Of course, it’s not all bad. Take the world of Lindorymn for example. Sure, it’s very “Tolkienesque” as a whole, but there was a lot of love put into its creation, evidenced by its rich mythology, and there were actually some truly imaginative monsters, cultures and other concepts that were introduced, especially in the latter half of the book. Speaking of which, a little over halfway in, the novel starts following a single viewpoint for several chapters, which I thought were some of the better moments in the book and showed, albeit briefly, that Mr. Bilsborough could write a character as long as that was his main focus. There were other areas interspersed throughout the book that flashed promise as well, but truth be told, the negatives far outweigh the positives in “The Wanderer’s Tale”.

In the end, David Bilsborough’sThe Wanderer’s Tale” is a fantasy that aspired for great things, – even though I’m still not sure what that was – but ultimately failed due to poor writing & execution. Yet, I have to give the man some due. Supposedly the author spent twelve years writing “The Wanderer’s Tale”, after it was originally conceived as a poem at the age of 15. Add to that 130 rejections from agents and another 60 from publishers, and it’s hard not to be impressed with Mr. Bilsborough’s perseverance. Of course, it will probably take that same perseverance for readers just to finish “The Wanderer’s Tale” in the first place…

16 comments:

Patrick said...

Perseverance is required to finish this novel. . .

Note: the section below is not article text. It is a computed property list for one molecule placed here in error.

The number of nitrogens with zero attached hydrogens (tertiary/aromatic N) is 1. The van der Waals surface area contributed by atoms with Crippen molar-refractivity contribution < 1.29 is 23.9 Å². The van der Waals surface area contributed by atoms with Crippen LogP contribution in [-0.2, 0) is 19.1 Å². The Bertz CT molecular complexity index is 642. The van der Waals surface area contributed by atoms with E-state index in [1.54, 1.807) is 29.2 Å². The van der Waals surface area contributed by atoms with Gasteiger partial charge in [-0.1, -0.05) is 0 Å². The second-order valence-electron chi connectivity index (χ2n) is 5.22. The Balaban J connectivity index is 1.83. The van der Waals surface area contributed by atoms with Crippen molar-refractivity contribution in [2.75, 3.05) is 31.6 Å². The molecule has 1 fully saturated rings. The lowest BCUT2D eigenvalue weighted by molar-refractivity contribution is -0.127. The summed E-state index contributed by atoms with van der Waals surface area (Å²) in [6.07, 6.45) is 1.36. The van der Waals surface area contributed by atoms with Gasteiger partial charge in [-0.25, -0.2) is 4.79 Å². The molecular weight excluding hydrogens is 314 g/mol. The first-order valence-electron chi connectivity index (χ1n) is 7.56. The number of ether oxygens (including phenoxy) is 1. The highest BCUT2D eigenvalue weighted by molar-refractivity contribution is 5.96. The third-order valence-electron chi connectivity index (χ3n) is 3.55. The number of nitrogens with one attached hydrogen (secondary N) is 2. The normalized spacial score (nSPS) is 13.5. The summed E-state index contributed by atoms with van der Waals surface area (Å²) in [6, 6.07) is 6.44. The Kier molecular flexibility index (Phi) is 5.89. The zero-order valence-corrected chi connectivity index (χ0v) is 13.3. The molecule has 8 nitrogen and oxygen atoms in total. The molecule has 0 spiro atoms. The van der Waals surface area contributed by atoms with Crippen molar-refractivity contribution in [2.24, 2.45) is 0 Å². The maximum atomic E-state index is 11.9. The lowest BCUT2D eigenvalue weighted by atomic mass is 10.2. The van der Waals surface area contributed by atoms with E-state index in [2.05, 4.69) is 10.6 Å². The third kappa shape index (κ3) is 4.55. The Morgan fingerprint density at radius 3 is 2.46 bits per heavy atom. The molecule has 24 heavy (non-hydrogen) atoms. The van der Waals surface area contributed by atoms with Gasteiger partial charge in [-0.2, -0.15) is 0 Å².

Lots of it!

Reanimated said...

I'm kinda glad you didn't enjoy it too much. The author sounded like a jackass in Pat's interview.

gavsstudio said...

I'm interested in some of the answers in Pat's interview especially 'Descriptive writing is my real passion.' It might be a passion but boy can you have too much.

I've just read Resistance by Owen Sheers, set in a valley, where not a lot happens, and there are pages of wonderful descriptions of the landscape.

TWT on the other hand is like following a person on speed - so much description that I needed to lie down after.

Patrick said...

Reanimated: It's kind of hard to enjoy this book too much!;-)

Pamela Milkweed said...

Quite honestly, I can't find a single review of this book that's positive. Do we have another Robert Newcomb in the making?

Robert said...

Yeah, Pat's interview with David was an interesting one all right. As far as being on the same level as Robert Newcombe, well, that's pretty low ;) So, I might give the author one more chance before I make my final decision, but it's not looking good...

P.S. I swear I saw a very positive review on the book a while back, but for the life of me, I can't find it now :(

gavsstudio said...

Here's one

Robert said...

Gav, thanks for the heads up. That's not the review I've seen before, but nevertheless it's an interesting viewpoint. I guess personal tastes do matter ;)

Anonymous said...

It's more Dungeons and Dragons-esque than Tolkienesque, I thought. I do not say this as a good thing.

Anonymous said...

i don't know why everyone hates this book, i loved it! the second one "a fire in the north" was definetly better though.

Anonymous said...

Hey, i have no idea what ur all being depressingly negative about, i loved the series and hoping that he comes up with more of the same liking, its cause ur all plopped up on expecting to find some crap like lord of the rings or something lol- i never read the series but it was too popular for its own good, anyway- loved the wanderers tale as well as a fire in the north.

jon said...